Reference > Brewer’s Dictionary > Bands.

E. Cobham Brewer 1810–1897. Dictionary of Phrase and Fable. 1898.
Clerical bands are a relic of the ancient amice, a square linen tippet tied about the neck of priests during the administration of mass (Discontinued by the parochial clergy the latter part of the 19th century, but still used by clerics on the Continent.)   1
   Legal bands are a relic of the wide collars which formed a part of the ordinary dress in the reign of Henry VIII., and which were especially conspicuous in the reign of the Stuarts. In the showy days of Charles II. the plain bands were changed for lace ends.   2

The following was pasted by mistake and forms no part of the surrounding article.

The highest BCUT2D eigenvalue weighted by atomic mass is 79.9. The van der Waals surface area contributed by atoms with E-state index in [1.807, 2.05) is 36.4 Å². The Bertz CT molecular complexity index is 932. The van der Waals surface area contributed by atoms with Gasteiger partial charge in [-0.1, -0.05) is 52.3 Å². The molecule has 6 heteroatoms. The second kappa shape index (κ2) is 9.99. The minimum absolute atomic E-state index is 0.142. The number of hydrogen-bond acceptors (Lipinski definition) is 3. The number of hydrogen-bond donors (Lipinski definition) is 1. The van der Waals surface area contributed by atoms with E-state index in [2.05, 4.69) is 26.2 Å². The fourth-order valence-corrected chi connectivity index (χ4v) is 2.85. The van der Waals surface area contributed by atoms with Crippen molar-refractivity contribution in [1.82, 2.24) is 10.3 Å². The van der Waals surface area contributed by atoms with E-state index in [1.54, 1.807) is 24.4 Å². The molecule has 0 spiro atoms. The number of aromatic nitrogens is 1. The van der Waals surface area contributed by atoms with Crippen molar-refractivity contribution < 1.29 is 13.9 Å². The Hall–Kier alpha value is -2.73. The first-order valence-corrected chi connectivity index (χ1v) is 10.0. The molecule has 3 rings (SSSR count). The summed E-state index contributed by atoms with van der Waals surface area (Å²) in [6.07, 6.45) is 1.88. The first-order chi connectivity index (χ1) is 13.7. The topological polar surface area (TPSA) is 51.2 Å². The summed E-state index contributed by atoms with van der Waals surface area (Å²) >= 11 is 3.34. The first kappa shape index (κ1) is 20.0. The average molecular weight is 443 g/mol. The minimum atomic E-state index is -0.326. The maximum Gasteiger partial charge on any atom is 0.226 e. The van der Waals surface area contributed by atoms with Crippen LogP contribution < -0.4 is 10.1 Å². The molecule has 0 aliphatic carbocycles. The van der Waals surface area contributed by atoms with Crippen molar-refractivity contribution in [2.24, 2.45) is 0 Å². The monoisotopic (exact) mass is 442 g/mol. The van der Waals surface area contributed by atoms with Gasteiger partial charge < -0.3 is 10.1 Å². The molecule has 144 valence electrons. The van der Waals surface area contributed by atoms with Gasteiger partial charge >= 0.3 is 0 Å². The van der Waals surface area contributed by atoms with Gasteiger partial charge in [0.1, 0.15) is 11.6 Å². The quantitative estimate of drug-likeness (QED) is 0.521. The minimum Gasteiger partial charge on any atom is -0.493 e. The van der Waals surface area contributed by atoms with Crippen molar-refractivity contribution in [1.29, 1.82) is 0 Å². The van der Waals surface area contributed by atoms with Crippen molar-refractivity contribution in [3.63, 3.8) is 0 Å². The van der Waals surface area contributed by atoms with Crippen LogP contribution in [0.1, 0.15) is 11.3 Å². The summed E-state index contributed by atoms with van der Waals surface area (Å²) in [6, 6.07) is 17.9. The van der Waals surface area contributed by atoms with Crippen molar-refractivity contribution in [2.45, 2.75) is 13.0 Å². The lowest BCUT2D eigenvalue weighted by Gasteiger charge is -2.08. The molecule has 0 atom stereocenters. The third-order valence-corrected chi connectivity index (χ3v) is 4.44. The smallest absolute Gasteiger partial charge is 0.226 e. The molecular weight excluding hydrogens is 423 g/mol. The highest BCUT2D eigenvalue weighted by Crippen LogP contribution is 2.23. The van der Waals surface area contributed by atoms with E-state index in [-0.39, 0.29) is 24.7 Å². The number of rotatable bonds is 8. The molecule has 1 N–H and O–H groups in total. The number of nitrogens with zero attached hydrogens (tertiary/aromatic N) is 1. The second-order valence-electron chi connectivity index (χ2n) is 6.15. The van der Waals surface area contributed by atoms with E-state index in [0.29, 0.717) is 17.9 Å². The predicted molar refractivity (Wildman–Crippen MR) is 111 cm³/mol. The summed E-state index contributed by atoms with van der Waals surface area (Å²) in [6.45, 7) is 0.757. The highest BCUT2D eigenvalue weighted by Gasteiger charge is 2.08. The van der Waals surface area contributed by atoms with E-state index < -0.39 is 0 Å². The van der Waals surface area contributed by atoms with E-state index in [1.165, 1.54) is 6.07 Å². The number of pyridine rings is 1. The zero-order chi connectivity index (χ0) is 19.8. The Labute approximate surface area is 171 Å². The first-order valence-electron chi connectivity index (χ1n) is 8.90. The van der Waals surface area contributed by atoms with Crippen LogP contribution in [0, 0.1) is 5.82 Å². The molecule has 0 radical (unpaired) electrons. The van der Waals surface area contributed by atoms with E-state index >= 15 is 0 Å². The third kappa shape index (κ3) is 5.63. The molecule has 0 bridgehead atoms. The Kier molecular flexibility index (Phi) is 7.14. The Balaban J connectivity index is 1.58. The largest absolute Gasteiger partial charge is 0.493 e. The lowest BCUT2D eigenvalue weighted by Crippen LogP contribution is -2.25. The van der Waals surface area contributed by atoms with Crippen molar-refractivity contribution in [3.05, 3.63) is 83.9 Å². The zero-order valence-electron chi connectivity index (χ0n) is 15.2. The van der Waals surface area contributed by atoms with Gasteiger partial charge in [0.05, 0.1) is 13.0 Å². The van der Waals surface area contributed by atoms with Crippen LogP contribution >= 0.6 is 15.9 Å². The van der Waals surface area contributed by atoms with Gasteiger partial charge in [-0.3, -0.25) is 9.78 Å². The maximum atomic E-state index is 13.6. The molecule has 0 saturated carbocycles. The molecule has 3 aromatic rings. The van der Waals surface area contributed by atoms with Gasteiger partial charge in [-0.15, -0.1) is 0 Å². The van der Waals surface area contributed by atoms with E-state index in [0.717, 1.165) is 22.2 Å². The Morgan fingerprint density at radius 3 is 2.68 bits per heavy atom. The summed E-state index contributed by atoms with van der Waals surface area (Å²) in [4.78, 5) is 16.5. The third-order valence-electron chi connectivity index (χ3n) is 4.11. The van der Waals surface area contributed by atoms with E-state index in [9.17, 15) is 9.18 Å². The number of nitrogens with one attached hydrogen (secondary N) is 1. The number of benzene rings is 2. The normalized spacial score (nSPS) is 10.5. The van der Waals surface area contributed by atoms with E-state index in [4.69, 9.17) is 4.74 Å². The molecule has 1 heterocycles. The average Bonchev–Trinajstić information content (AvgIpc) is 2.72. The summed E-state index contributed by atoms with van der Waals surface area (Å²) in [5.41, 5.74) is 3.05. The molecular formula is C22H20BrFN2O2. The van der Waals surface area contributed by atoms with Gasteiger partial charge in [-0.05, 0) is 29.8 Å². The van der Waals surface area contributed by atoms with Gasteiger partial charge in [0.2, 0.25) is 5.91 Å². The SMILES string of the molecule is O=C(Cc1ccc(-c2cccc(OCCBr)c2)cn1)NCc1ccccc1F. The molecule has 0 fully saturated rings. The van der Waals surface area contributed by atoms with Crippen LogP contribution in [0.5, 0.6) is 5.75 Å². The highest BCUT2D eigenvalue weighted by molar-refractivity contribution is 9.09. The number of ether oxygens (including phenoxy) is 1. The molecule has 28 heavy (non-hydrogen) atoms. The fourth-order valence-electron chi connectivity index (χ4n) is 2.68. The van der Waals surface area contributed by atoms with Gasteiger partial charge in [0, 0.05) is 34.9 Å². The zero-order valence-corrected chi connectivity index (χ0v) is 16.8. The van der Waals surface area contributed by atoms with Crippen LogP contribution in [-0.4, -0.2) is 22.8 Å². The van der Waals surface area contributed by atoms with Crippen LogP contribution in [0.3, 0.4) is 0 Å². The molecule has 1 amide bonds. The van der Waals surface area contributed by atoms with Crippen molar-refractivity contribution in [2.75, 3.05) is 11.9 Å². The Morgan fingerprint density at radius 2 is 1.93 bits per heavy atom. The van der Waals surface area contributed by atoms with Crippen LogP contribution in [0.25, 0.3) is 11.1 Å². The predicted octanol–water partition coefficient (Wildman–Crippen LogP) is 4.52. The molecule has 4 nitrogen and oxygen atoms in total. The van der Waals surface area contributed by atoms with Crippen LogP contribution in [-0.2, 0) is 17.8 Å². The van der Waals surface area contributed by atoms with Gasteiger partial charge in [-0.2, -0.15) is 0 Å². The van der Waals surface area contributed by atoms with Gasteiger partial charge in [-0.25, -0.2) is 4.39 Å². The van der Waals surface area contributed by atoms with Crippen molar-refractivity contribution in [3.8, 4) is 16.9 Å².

“The eighth Henry, as I understand,
Was the first prince that ever wore a band.”
John Taylor, the Water Poet (1580–1654).



Shakespeare · Bible · Strunk · Anatomy · Nonfiction · Quotations · Reference · Fiction · Poetry
© 1993–2015 · [Top 150] · Subjects · Titles · Authors · World Lit.